5. Once the yolk mixture becomes almost like a thin liquid, remove the bowl from the hot water and add in the mascarpone cheese. Mix them together as well as possible, and try not to leave lumps of cheese.
  6. Carefully combine the white/cream mixture with the yolk/sugar/cheese mixture using the same scooping and dropping technique as before.
  7. Now you’re ready to begin the assembly! Quickly dip ladyfingers one by one into the coffee/coffee liquor liquid, making sure that the entire cookie has some coffee on it but also that the cookie isn’t soaked. Arrange them on the bottom of your pan until the entire bottom is covered in ladyfingers. To get an even better coffee flavor, you can sprinkle some dried crushed espresso onto the damp ladyfingers.
  8. Pour half of your cream mixture over the layer of ladyfingers, making sure that all of the ladyfingers are covered. Spread evenly, remembering to still be gentle with the cream.
  9. Repeat steps 7 and 8 with more ladyfingers and the rest of your cream mixture.
  10. Cover your pan with plastic wrap and refrigerate for at least 4 hours, preferably 8-9. Before serving, top with some cocoa powder.

And that’s it! Making a tiramisu is all about having the right technique and being very careful with the egg whites. But the end result is definitely worth it! Mangia e buon appetito!


Kaw Thai Restaurant

Lake Tahoe’s not really known for its restaurant scene; it’s more of a “beach” place during the summer (quotations because they aren’t real beaches) and a ski/snowboard place during the winter. My family goes there every year with friends, renting a house, hitting the slopes, and eating and making merry with everyone. It’s a really nice way to spend the holidays.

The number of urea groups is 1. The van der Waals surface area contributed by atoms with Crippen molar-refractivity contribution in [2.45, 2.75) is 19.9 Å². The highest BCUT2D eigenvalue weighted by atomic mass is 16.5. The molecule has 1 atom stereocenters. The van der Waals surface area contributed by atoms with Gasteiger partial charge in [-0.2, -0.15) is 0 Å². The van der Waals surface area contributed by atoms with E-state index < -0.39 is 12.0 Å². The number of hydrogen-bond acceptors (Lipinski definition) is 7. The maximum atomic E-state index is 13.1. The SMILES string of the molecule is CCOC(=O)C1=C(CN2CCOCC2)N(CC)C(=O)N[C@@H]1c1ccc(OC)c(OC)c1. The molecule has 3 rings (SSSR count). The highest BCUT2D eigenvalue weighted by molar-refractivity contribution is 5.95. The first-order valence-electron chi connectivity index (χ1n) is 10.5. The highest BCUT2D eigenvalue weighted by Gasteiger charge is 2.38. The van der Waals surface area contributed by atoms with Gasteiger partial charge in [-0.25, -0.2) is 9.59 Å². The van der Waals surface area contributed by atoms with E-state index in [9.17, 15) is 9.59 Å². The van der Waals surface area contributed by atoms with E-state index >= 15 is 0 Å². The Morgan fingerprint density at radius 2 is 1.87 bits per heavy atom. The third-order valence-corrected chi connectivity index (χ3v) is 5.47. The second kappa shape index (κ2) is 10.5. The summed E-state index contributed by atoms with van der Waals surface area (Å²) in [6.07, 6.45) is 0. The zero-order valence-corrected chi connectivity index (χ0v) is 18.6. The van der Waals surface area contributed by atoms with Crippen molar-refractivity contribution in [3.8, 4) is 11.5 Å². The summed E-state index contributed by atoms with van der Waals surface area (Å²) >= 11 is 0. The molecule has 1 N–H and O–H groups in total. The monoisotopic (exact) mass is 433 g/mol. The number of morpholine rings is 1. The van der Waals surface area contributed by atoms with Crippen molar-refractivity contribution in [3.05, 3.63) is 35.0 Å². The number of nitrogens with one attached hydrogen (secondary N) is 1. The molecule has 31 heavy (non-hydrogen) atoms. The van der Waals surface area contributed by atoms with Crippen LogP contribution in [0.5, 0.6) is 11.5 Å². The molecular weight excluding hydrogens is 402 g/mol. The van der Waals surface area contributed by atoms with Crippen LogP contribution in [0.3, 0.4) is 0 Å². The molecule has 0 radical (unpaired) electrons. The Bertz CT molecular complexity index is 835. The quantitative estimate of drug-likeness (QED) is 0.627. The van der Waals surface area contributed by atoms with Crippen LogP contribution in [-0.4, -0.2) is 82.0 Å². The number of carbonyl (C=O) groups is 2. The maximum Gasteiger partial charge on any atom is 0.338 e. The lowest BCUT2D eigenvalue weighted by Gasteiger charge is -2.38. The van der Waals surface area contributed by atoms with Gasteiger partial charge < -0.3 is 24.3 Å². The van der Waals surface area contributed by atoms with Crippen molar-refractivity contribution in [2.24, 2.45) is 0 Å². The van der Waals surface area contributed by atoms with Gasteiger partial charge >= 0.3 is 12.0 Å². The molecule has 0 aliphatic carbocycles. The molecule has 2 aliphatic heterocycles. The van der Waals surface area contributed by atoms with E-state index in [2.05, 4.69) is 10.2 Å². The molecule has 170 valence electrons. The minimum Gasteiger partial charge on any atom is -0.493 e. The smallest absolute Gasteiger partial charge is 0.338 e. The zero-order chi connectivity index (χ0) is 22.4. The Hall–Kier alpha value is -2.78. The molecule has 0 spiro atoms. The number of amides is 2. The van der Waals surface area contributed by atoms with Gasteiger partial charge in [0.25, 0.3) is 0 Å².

On our way back, we stopped by a Thai restaurant in Davis called Kaw Thai Restaurant. What’s interesting is that the building also has a Western-style restaurant called Cindy’s; it’s like two restaurants in one. They even share a menu. Everyone in our party ended up ordering from the Thai menu though, and Mom and I split a yellow curry dish as well as a Pad Gra Praw.

Since we ordered the lunch special, our meals came with a soup and salad. The soup, which included cabbage, peas and carrots, had a consistency that was in between thick and thin. The cabbage was soft because it was boiled, but at least it wasn’t mushy. The flavoring, while not terrible, definitely wasn’t natural; I could taste the MSG and not much else besides maybe a bit of black pepper and onion. My salad actually came with only the vegetables and no flavoring, so I took some of Mom’s salad to try to balance the amount of dressing on our respective salads. The lettuce and carrots weren’t that fresh, and the clear and slightly runny dressing was too sweet.